Legal expenses insurance (LEI) provider ULR Additions is to appeal a High Court ruling over whether LEI providers should pay the fees of off-panel solicitors who have been instructed by policyholders.
Last month Mr Justice Burton ruled that LEIs could not use cost as the sole basis for refusing to underwrite fees for LEI policyholders (3 November 2011). In his ruling, Burton J said: “The correct approach is […] to conclude that the choice of his own lawyer by an insured shall not of itself constitute the taking of an unreasonable step.”
The case will have implications for all lawyers who rely on payment via a legal expenses policy
The case was brought by three LEI policyholders who had instructed Webster Dixon with the agreement that their fees would be paid using the before-the-event (BTE) insurance they had in place. However, the underwriters of those policies refused to pay the rates because the policyholders had not used lawyers from the underwriters’ legal expense panels.
ULR Additions, which was named as a defendant in the High Court case, said it would go to the appeal court to argue that a principle established by the European Court of Justice in Stark v DAS Osterreichische Allgemeine Rechtsschutversicerung would have ramifications for its case.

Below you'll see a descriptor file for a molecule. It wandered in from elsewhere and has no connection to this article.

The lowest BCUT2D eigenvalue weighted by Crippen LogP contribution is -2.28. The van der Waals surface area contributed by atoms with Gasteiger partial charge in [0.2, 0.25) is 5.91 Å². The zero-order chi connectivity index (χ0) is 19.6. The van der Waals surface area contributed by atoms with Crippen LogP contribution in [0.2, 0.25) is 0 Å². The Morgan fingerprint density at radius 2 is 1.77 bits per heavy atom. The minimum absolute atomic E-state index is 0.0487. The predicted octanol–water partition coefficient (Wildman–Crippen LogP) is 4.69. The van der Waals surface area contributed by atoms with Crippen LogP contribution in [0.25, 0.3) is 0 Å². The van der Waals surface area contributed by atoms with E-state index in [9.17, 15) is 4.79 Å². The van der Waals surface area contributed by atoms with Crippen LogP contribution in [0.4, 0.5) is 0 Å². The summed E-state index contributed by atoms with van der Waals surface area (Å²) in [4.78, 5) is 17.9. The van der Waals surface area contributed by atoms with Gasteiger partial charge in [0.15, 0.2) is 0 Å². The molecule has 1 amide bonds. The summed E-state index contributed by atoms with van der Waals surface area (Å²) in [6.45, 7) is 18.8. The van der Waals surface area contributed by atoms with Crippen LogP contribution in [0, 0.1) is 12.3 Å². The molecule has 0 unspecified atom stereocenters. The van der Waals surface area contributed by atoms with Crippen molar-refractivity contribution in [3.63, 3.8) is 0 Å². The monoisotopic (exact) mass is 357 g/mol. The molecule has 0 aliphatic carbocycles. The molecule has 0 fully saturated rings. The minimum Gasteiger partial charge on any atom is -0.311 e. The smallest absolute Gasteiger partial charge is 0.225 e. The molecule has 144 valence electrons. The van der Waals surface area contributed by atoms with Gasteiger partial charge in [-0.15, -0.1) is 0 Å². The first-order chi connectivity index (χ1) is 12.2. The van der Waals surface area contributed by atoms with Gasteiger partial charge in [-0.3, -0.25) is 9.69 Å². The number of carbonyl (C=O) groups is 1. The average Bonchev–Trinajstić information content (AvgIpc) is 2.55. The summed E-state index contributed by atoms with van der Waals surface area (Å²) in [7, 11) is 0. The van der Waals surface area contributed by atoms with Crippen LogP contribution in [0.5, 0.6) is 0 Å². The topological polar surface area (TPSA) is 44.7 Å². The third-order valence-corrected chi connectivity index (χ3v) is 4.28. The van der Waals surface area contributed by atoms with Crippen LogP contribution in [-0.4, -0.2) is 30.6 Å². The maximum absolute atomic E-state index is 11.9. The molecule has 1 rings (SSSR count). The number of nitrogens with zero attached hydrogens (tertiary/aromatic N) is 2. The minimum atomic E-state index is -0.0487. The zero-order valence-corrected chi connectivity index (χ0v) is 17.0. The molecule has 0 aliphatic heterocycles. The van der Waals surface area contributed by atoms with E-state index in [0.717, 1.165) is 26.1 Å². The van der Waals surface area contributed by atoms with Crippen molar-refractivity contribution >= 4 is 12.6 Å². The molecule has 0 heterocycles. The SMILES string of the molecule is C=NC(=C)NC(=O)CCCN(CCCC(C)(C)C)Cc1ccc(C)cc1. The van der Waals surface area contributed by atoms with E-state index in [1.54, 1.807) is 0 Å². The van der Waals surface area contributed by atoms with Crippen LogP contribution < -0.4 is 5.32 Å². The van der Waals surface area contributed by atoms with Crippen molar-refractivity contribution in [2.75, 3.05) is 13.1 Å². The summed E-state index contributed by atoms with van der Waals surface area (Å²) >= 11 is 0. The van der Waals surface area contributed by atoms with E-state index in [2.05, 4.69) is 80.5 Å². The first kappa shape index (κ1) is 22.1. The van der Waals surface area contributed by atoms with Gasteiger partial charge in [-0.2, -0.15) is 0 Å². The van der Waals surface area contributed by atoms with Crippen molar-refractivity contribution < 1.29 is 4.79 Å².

In that case the ECJ found that an underwriter could assert a rate of remuneration “so long as such rate would not render de facto impossible a reasonable choice of representative by the insured”.
Horwich Cohen Coghlan instructed Kings Chambers’ Mark Friston for ULR Additions at the High Court. Friston will maintain a role on the case but the company said it would look to bring in a new barrister to lead the appeal.
The firm was represented by Colin Wynter QC of Devereux Chambers who was instructed directly to lead Thomas Cordrey of the same set for the claimants at the first instance hearing.
ULR Additions managing director Robert Kay said: “We’ve always been content to allow a client to choose their own solicitor, but in this instance the costs in question were those of a fee-earner who had left one firm within our panel of solicitors to join Webster Dixon and consequently transferring those claims to their new employer. The increased fees for that work, at £274 per hour were, we argued, unreasonable.”